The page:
The Story of Learning, Part 1

The Story of LearningBeginning the school year is incredibly hectic for me and my wife. We are both teachers working in different schools in different systems. We also have four children—in four different schools. Each with its own unique start of school schedule, traditions, and expectations. In addition to this, I’m shifting to a Readers’ Workshop approach to my classes this year, and I’m once again training for the St. Jude Memphis Marathon. It’s Friday morning. I’m tired and feeling overwhelmed. My students arrive next Wednesday, and I’m not ready—not even close.

At one of our first-day meetings, my instructional leader asked us to stop and reflect for a moment. She asked, “What will be the story of learning in your classroom this year?” The start of a new school year is an opportunity for a new start. This is my fourth new start teaching sixth grade reading, but Susan reminded me my students only get one sixth grade year. They only get to be a sixth grader one time.

As I sat there trying to reflect on the learning in my room, my mind was blank. What will the story of learning be in my classroom this year? I had no idea. All I could think about was the lists I need to complete, the schedules I need to coordinate, the books I still need to read, the forms I need to make, the files I need to organize, the shelves I need to rearrange, the lessons I need to create, and the planning I need to start. I couldn’t see it. I couldn’t picture the story of learning. I wanted to see it, but I couldn’t.

I want to stop all of this craziness. I want to spend some time dreaming and wishing—imagining what our year of learning in sixth grade reading will be like. I really do. I cannot think of anything I’d rather ponder, but I’m overwhelmed by the start of school. There’s too much to do. My checklists runneth over.

I’m not dismissing Susan’s suggestion. I’m holding on to it. I woke up with it early this morning hoping I could  steal a few minutes to sit and reflect—to zoom in on what I truly want for my students. And yet, my lists keep calling to me. Here in the quiet of this morning, I’m still being pulled toward a more visible form of productivity. So for now, I’m just going to keep carrying the question in my heart and mind: What will the story of learning be in your classroom this year?


This is a pomodori post. My pomodori posts stem from my use of the Pomodoro Technique. I spend the first 25-minute interval writing a post and a second interval polishing, editing, formatting, tagging, and scheduling it. At the end of the second interval, the post is done.

10 comments

  1. Diana Williams

    Hey Philip,
    You’ve given me lots to think about in this post. I get really overwhelmed by the start of the year and all of the many lists that I have on the go. The last few years I have really tried to scale back what I want and focus on helping the students tell their story of learning. Once I decided to let the students lead our story it took a lot of the pressure off of me to be the performer and changed my role into facilitator. I’m still trying to work it all out, but at the end of the year it is remarkable how the same curriculum can result in such different years with kids. Moving to Daily5 and CAFE for reader’s workshop has given me the balance between planning for learning and responding to learning. Good luck with your start up, those kids are so lucky to have such a thoughtful and caring teacher.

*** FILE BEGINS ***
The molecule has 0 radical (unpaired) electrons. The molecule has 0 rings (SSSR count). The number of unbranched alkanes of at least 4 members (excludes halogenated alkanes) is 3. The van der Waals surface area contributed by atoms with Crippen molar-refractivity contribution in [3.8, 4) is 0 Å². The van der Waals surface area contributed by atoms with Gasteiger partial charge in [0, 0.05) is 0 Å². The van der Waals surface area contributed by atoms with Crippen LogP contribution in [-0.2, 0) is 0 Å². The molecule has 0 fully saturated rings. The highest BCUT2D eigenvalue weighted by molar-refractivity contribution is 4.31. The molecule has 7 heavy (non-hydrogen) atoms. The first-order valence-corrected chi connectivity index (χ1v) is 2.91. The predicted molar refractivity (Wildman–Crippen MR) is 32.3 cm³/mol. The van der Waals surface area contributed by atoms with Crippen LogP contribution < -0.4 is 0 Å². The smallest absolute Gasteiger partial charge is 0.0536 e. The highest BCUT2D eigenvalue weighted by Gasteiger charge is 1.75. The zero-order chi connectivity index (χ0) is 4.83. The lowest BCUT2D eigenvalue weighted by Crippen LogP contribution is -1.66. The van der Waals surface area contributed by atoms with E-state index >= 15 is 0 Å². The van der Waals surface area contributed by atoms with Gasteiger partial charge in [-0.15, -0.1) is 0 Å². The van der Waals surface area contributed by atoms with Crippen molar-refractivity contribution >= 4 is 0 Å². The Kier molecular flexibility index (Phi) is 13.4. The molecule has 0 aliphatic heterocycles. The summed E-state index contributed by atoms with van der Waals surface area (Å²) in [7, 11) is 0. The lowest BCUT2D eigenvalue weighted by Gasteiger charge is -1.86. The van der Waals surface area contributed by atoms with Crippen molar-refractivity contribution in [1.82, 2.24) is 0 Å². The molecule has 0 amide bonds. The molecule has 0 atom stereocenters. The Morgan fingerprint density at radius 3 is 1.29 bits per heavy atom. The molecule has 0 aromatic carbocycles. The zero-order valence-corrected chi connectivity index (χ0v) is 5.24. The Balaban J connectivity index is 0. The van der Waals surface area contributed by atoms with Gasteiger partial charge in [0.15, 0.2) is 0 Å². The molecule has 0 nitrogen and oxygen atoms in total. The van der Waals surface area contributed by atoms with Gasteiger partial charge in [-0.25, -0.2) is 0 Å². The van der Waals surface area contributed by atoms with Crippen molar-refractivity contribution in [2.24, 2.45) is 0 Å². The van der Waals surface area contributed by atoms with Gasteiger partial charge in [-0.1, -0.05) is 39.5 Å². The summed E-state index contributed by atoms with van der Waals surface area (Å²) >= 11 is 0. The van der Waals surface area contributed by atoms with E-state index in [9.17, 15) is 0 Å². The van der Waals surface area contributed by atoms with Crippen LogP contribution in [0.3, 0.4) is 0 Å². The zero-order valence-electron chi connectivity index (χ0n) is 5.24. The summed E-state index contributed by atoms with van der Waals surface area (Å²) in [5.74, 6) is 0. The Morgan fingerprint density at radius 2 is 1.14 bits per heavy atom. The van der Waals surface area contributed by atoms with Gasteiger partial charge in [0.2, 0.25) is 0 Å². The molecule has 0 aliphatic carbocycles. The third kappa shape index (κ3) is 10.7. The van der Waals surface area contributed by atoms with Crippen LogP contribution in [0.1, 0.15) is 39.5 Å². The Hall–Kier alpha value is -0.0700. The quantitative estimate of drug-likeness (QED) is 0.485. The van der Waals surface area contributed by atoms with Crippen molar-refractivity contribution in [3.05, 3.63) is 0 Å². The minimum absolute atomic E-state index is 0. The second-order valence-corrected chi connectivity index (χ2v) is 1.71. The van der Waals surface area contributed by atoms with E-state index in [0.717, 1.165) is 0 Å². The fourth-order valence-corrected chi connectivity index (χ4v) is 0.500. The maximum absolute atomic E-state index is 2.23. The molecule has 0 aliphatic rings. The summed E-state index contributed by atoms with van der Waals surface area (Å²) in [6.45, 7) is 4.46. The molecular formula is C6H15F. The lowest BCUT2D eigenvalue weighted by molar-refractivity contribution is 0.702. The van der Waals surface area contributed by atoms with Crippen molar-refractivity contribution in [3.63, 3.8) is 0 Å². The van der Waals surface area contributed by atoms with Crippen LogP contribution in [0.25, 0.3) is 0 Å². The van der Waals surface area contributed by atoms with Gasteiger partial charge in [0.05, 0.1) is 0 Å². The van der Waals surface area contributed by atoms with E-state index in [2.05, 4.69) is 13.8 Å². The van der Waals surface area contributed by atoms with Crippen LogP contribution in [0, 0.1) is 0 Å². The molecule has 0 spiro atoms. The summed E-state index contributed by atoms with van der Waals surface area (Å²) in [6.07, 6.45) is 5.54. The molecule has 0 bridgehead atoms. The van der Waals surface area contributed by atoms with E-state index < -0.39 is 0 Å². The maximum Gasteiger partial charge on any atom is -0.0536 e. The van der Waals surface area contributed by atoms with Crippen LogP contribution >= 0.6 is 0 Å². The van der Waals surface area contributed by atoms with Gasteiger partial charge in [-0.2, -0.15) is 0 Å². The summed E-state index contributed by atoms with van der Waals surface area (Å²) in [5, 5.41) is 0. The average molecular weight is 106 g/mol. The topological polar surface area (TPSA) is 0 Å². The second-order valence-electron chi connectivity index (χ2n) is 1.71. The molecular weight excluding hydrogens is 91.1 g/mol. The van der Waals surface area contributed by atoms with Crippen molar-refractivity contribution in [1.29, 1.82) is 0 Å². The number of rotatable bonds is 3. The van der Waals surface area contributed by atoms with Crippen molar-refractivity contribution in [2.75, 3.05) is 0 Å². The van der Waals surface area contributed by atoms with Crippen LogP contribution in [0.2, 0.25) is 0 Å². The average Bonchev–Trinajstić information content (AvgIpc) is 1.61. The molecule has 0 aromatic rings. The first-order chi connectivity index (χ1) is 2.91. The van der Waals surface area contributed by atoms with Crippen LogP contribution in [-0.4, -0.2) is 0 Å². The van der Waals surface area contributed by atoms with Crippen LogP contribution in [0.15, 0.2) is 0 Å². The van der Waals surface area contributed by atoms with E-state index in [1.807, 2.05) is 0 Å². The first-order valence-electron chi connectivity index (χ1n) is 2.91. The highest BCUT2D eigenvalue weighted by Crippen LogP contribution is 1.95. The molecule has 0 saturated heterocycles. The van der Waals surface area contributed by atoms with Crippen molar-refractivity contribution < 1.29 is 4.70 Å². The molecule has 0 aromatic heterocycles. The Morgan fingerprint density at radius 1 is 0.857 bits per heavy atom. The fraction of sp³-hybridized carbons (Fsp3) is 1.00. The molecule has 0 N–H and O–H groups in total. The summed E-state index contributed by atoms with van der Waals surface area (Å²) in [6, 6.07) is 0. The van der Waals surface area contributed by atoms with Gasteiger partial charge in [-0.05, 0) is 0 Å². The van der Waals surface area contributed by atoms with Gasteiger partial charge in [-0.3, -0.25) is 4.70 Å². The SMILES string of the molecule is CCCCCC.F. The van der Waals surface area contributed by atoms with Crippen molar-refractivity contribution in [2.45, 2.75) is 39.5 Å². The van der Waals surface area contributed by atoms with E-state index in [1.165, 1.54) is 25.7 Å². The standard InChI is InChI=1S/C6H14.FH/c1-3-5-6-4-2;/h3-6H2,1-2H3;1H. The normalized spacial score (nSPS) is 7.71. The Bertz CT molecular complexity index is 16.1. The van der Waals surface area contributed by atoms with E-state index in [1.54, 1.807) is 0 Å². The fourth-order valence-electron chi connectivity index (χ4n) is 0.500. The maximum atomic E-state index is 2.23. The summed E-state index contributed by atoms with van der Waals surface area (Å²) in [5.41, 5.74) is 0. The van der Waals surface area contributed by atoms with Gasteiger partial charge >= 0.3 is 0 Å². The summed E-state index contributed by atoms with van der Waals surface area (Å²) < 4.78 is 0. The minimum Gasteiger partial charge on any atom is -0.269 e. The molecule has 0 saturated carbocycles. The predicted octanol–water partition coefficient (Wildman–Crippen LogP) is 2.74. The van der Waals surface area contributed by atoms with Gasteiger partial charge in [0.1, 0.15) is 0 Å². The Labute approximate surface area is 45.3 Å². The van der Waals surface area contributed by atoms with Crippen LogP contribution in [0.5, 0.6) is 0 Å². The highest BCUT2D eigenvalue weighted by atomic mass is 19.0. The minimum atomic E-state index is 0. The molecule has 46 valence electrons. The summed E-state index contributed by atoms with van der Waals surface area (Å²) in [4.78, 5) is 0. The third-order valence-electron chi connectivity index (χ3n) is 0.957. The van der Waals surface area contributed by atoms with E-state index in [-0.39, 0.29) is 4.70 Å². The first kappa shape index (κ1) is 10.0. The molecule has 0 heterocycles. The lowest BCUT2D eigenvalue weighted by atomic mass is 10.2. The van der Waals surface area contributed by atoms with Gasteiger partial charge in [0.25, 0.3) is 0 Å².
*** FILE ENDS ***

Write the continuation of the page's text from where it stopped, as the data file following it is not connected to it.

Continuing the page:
Diana

    • Philip

      Thanks, Diana. You’ve given me much to think about, too. So you know, I’ve already approached my principal and another teacher about forming a Kiva Club at our school. I haven’t completely worked it all out yet, but the wheels are in motion! I’m sure I’ll be calling on you and Bill for help as I go. I’m going to have to further investigate CAFE as it’s a new reference for me. It’s going to be a great year. I just wish I felt a little more prepared for it.

  2. Ed

    Hi Philip

    Great post and I love the idea of the ‘story of learning’ and the way it can take us beyond lists, schedules, forms and shelves. Will think about how to incorporate it, even though we are mid year, not at the start.

    • Philip

      Thanks, Edna. I appreciate your reading and taking the time to comment. The start-of-school time can be filled with good things that aren’t truly the best things. Susan’s question really helped me focus on what matters. I plan to hold it closely all year.

  3. Nate M

    I love it. The story of learning. I was asked by my instructional lead to define my classroom procedures and the physical layout of the space (also important, but I’m going to add “the story of learning” to the document).

    My initial thought is, shouldn’t the story of learning belong, be developed by, and pursued by the students? A prefabricated story seems to leave out the most important people, the students. Maybe we should all begin by asking the students to define the story, or the start of the story.

    • Philip

      Thanks, Nate. It’s definitely The Story of THEIR Learning so the students definitely need a say in how it’s developed. My students and I are currently working through what that will be. If you decide to involve your students in the process, I’d love to hear what you do and what they say.